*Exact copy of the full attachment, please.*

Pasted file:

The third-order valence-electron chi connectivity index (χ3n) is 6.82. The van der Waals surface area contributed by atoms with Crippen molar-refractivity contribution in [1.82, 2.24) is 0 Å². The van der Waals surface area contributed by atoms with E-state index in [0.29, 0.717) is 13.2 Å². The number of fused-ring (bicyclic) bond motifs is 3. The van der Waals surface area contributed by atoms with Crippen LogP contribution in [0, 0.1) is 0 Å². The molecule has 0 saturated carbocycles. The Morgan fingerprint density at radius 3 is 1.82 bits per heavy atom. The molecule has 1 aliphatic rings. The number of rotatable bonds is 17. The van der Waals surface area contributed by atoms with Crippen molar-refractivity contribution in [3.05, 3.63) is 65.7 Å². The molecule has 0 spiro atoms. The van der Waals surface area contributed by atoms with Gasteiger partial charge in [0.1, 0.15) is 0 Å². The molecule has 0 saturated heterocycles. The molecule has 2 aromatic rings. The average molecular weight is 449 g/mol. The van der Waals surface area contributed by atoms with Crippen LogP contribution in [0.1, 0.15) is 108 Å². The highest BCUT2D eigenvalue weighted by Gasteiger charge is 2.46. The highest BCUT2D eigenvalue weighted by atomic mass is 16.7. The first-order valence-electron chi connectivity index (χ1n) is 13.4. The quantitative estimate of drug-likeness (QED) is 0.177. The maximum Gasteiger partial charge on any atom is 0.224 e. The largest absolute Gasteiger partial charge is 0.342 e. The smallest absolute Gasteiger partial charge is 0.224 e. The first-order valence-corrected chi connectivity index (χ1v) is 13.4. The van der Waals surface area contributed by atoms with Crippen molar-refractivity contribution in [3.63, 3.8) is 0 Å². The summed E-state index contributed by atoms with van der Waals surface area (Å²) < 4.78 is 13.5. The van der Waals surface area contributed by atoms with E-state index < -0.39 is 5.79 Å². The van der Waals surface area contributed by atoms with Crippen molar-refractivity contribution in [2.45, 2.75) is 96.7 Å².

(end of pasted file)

The third-order valence-electron chi connectivity index (χ3n) is 6.82. The van der Waals surface area contributed by atoms with Crippen molar-refractivity contribution in [1.82, 2.24) is 0 Å². The van der Waals surface area contributed by atoms with E-state index in [0.29, 0.717) is 13.2 Å². The number of fused-ring (bicyclic) bond motifs is 3. The van der Waals surface area contributed by atoms with Crippen LogP contribution in [0, 0.1) is 0 Å². The molecule has 0 saturated carbocycles. The Morgan fingerprint density at radius 3 is 1.82 bits per heavy atom. The molecule has 1 aliphatic rings. The number of rotatable bonds is 17. The van der Waals surface area contributed by atoms with Crippen molar-refractivity contribution in [3.05, 3.63) is 65.7 Å². The molecule has 0 spiro atoms. The van der Waals surface area contributed by atoms with Gasteiger partial charge in [0.1, 0.15) is 0 Å². The molecule has 0 saturated heterocycles. The molecule has 2 aromatic rings. The average molecular weight is 449 g/mol. The van der Waals surface area contributed by atoms with Crippen LogP contribution in [0.1, 0.15) is 108 Å². The highest BCUT2D eigenvalue weighted by Gasteiger charge is 2.46. The highest BCUT2D eigenvalue weighted by atomic mass is 16.7. The first-order valence-electron chi connectivity index (χ1n) is 13.4. The quantitative estimate of drug-likeness (QED) is 0.177. The maximum Gasteiger partial charge on any atom is 0.224 e. The largest absolute Gasteiger partial charge is 0.342 e. The smallest absolute Gasteiger partial charge is 0.224 e. The first-order valence-corrected chi connectivity index (χ1v) is 13.4. The van der Waals surface area contributed by atoms with Crippen molar-refractivity contribution in [3.63, 3.8) is 0 Å². The summed E-state index contributed by atoms with van der Waals surface area (Å²) < 4.78 is 13.5. The van der Waals surface area contributed by atoms with E-state index < -0.39 is 5.79 Å². The van der Waals surface area contributed by atoms with Crippen molar-refractivity contribution in [2.45, 2.75) is 96.7 Å².